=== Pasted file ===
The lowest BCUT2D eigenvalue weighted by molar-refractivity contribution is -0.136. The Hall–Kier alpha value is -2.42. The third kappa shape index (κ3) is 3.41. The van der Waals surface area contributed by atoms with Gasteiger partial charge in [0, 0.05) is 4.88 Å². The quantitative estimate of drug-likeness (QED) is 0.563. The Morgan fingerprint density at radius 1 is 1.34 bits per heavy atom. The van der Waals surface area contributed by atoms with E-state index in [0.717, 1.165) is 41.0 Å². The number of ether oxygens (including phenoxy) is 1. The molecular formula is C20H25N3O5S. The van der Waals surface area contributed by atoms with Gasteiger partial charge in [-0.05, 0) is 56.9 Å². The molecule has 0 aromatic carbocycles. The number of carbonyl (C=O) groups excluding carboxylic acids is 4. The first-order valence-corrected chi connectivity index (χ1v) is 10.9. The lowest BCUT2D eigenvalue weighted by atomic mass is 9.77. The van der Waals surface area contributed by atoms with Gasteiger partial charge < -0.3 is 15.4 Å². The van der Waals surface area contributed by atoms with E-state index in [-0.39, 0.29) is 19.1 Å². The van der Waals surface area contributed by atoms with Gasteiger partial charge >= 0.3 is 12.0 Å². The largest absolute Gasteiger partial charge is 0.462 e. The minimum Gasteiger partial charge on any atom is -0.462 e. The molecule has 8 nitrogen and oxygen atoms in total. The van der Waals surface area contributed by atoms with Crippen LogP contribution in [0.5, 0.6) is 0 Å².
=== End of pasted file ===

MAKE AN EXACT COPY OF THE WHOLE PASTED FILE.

The lowest BCUT2D eigenvalue weighted by molar-refractivity contribution is -0.136. The Hall–Kier alpha value is -2.42. The third kappa shape index (κ3) is 3.41. The van der Waals surface area contributed by atoms with Gasteiger partial charge in [0, 0.05) is 4.88 Å². The quantitative estimate of drug-likeness (QED) is 0.563. The Morgan fingerprint density at radius 1 is 1.34 bits per heavy atom. The van der Waals surface area contributed by atoms with E-state index in [0.717, 1.165) is 41.0 Å². The number of ether oxygens (including phenoxy) is 1. The molecular formula is C20H25N3O5S. The van der Waals surface area contributed by atoms with Gasteiger partial charge in [-0.05, 0) is 56.9 Å². The molecule has 0 aromatic carbocycles. The number of carbonyl (C=O) groups excluding carboxylic acids is 4. The first-order valence-corrected chi connectivity index (χ1v) is 10.9. The lowest BCUT2D eigenvalue weighted by atomic mass is 9.77. The van der Waals surface area contributed by atoms with Gasteiger partial charge < -0.3 is 15.4 Å². The van der Waals surface area contributed by atoms with E-state index in [-0.39, 0.29) is 19.1 Å². The van der Waals surface area contributed by atoms with Gasteiger partial charge >= 0.3 is 12.0 Å². The largest absolute Gasteiger partial charge is 0.462 e. The minimum Gasteiger partial charge on any atom is -0.462 e. The molecule has 8 nitrogen and oxygen atoms in total. The van der Waals surface area contributed by atoms with Crippen LogP contribution in [0.5, 0.6) is 0 Å².